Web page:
Shipping ideas need for type and cabinet/moving of presses

Does anyone have any helpful hints about the best way to ship type and the cabinet? Is it better to ship the cases separately after securing them? Any experience or ideas you have would be appreciated. I’m starting to get some estimates. Thanks!

Also, if anyone has had experience getting letter presses out of the basement or moving them in general, I’d be interested in knowing. I’m contacting moving companies and getting estimates.

Log in to reply   9 replies so far

The first time I had a company transport type, cases and the cabinet, the driver use a cart and slightly tipped the whole lot, all the type ended up at the bottom of the cabinet. When I prepared type for transport myself, I cut bubbly plastic and thick pieces of grey board to the size of my cases. First, I put the bubbly plastic down, on top I put the board, and I taped it very carefully al the way around the cases, without economizing on tape. I stacked my cases on a pallet, secured them and sent them like that, with the cabinet on a separate pallet.

I have heard of sifting fine dry sawdust or suchlike into the case before packing as above to keep the sorts from battering each other in transport. Probably more important for Typo Script than Brush.


Is it best to get a moving company to move the cabinet and type cases or do Fed Ex or UPS handle items like this?

I moved ten cabinets of type from Indiana to California in a commercial rental truck (U-Haul). I put the empty cabinets along the side walls, then put the cases into the cabinets. I was carefull to put a large typeface in the top space. I made a ‘T’ shaped piece out of two 2” x 4”s that pressed against the cases and stood vertically with the bottom of the ‘T’ shape jutting outwards and the top of the ‘T’ shape against the face of the cases. I used two each 1” ratchet straps which hooked around the boards on the sides of the truck and tightened around the cabinet, pressing the 2” x 4” piece against the cabinet. I checked the straps occasionally to make sure that they stayed taut. I didn’t lose a single piece of type in over two-thousand miles.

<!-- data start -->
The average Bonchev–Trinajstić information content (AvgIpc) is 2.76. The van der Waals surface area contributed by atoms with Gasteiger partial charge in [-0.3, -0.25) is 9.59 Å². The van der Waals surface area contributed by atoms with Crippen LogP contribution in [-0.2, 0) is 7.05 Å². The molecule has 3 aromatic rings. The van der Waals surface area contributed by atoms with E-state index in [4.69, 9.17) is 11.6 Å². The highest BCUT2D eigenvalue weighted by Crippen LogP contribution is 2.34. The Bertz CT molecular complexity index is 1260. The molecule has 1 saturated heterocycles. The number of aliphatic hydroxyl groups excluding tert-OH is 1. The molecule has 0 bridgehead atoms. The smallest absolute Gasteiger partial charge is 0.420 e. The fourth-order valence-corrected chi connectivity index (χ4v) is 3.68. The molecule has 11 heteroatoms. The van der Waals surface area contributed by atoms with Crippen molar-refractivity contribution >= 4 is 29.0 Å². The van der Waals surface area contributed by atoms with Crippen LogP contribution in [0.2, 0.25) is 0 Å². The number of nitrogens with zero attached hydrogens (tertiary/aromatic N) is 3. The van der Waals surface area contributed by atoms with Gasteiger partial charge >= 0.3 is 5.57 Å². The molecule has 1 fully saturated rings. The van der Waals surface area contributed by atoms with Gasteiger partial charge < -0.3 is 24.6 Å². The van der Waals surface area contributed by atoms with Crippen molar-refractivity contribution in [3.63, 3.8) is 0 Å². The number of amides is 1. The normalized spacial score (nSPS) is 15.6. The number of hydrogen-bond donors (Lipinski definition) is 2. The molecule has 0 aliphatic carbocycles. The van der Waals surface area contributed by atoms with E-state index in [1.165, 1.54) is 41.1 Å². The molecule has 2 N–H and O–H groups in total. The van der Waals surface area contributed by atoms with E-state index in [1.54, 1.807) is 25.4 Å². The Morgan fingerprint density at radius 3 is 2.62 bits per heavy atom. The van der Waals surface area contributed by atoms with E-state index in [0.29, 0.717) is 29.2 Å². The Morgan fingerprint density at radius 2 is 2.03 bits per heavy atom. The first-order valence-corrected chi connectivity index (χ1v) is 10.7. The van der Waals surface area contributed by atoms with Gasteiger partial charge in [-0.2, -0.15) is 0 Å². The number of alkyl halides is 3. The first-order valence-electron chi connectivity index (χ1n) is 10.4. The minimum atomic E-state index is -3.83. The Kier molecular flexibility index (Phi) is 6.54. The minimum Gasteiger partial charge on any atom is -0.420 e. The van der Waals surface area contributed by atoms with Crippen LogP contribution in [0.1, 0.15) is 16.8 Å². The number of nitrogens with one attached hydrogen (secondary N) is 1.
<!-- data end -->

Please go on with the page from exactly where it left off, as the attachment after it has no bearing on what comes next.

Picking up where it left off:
Type can be mailed in typecases by stuffing each compartment with styrofoam (not peanuts—cut rectangles to size. Staple cardboard on top of each case and package in groups of three. Wrap and tape in thick plastic sheet (I used plastic that came off a new mattress,fairly thick struff ) and then cover entire package in cardboard.

Never tried to ship a cabinet.

What is most likely best is to remove each case. Cover it with a single sheet of corrugated. Stack them on a skid alternating faces of the case. Then strap them well.

“getting a letterpress out of a basement” will depend largely on the basement and the press. For my Golding I have to remove everything I can then “crate” it with 4x4 runners on the bottom and one side. It gets rolled to the stairs, then as it’s winched up the stairs it ends up laying on it’s side. It then has to be stood up again.

For a recent move of a C&P 10x15 out of a basement, we disassembled the press down to two main halves (bed and platen sides). Then we strapped each half to a dolly and used a comealong to pull the dolly and press up a ramp on the stairs (made of 2 4x10s).

Just let me know if you would like further assistance.


Thanks for all the info. The presses are two C&Ps—one 10x15 and the other smaller (12”?).

go with lammy on the type. I transported 5 cabinets with 24 drawers each across Missouri by stacking then with alternating fronts and putting a thin sheet of plywood on top. Some type shook loose but 98% made it just fine.

On presses 4” x 4” round pipe not conduit and pry bars and winches. You would be amazed on how easy a press rolls once up on pipe.

I loaded a C&P with no problem by myself a couple of years ago onto a trailer with a hand winch (come-a-long) and having the press on 4 x 4’s. It didn’t even rock getting it onto the trailer. Then just strap everything tight.